Young adult fiction is an excellent way to get young people interested and involved in social issues. It's relatable regardless of the society it's set in and the content isn't dry in the slightest! Come have a chat if you'd like to talk about this book more!

Saturday, 8 July 2017

NAIDOC Week Has Ended But..

NAIDOC Week has officially ended for 2017 but that doesn't mean that we stop reading, watching, celebrating and learning! Oh no! Indeed the opposite is true.

The 2018 National NAIDOC Host City has been announced as Sydney so if you're planning a trip you'll be right on time!

From the NAIDOC website:

"NAIDOC Week celebrations are held across Australia each July to celebrate the history, culture and achievements of Aboriginal and Torres Strait Islander peoples. NAIDOC is celebrated not only in Indigenous communities, but by Australians from all walks of life. The week is a great opportunity to participate in a range of activities and to support your local Aboriginal and Torres Strait Islander community.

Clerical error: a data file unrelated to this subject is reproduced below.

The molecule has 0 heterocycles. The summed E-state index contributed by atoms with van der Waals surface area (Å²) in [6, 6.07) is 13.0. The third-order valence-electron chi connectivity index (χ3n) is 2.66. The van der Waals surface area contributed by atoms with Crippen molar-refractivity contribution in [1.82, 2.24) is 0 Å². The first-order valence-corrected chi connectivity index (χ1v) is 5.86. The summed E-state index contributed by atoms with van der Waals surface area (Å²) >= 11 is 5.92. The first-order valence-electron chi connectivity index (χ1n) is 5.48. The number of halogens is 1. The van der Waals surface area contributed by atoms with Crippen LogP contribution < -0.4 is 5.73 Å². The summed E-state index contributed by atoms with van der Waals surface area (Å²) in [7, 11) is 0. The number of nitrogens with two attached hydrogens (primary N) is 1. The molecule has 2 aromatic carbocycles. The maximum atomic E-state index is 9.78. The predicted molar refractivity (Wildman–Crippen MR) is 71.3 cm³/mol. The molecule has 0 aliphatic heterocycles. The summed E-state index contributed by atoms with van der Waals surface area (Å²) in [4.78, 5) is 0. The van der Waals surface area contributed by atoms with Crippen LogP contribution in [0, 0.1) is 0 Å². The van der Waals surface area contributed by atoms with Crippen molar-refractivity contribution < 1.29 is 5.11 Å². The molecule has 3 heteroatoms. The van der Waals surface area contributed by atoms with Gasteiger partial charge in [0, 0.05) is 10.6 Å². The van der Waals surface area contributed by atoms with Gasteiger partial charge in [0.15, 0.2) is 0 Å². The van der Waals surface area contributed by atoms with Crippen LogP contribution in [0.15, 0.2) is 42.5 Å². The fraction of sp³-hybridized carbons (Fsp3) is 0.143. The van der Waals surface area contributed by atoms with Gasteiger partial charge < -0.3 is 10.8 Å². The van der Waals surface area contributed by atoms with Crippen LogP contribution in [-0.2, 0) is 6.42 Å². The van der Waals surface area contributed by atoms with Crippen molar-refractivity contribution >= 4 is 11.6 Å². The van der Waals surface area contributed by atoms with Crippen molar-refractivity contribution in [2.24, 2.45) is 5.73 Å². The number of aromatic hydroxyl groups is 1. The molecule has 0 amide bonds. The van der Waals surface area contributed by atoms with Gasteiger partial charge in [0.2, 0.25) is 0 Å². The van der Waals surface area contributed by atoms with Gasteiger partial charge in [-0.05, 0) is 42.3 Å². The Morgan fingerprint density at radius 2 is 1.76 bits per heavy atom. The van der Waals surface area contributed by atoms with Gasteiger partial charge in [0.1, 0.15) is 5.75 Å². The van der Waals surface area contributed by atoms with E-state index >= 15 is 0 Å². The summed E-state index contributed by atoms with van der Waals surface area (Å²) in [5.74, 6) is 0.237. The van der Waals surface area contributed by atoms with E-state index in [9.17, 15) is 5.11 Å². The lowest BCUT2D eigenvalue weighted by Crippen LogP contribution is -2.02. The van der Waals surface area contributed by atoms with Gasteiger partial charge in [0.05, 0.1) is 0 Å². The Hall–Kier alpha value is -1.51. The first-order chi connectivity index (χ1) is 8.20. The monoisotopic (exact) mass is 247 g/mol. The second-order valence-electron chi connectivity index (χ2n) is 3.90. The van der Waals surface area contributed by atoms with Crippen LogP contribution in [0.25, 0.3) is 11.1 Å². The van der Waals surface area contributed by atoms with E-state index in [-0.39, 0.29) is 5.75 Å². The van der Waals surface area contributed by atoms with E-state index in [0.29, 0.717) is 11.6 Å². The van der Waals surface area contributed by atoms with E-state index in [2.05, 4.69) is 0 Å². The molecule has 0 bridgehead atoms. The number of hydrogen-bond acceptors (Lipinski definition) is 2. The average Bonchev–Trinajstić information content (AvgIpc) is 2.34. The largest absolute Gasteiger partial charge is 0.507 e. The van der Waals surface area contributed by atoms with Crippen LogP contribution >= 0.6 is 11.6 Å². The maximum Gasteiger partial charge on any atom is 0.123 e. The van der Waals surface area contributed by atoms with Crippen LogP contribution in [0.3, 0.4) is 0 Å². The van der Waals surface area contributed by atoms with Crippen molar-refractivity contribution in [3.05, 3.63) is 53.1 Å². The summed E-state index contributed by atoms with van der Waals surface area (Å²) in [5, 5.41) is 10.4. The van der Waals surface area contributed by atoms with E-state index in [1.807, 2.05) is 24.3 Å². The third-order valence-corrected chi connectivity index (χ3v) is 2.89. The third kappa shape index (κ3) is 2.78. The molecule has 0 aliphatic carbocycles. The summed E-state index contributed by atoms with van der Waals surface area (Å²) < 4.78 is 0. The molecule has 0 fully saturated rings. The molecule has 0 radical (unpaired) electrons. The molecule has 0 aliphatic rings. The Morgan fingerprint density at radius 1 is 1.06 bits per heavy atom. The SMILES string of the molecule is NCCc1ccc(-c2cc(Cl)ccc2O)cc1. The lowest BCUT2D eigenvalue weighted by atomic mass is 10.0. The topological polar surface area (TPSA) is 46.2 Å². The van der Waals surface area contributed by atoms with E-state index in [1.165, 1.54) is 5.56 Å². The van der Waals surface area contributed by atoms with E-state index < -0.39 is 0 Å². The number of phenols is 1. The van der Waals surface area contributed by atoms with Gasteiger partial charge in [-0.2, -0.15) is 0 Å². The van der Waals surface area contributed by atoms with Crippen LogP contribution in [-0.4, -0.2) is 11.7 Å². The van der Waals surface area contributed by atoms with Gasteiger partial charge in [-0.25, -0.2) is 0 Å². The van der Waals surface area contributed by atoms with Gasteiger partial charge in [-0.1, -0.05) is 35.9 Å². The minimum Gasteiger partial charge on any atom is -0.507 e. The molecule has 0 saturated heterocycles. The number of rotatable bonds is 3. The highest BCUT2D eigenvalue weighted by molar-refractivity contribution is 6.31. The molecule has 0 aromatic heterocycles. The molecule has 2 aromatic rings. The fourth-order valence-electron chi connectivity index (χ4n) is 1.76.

NAIDOC originally stood for ‘National Aborigines and Islanders Day Observance Committee’. This committee was once responsible for organising national activities during NAIDOC Week and its acronym has since become the name of the week itself. Find out more about the origins and history of NAIDOC Week."

If you'd like to learn more we have history books, kids picture books and biographies!
Or if you're looking for something a bit tastier then SBS has you covered. 

Come in a see what's here!

Saturday, 10 June 2017

“But if thought corrupts language, language can also corrupt thought.”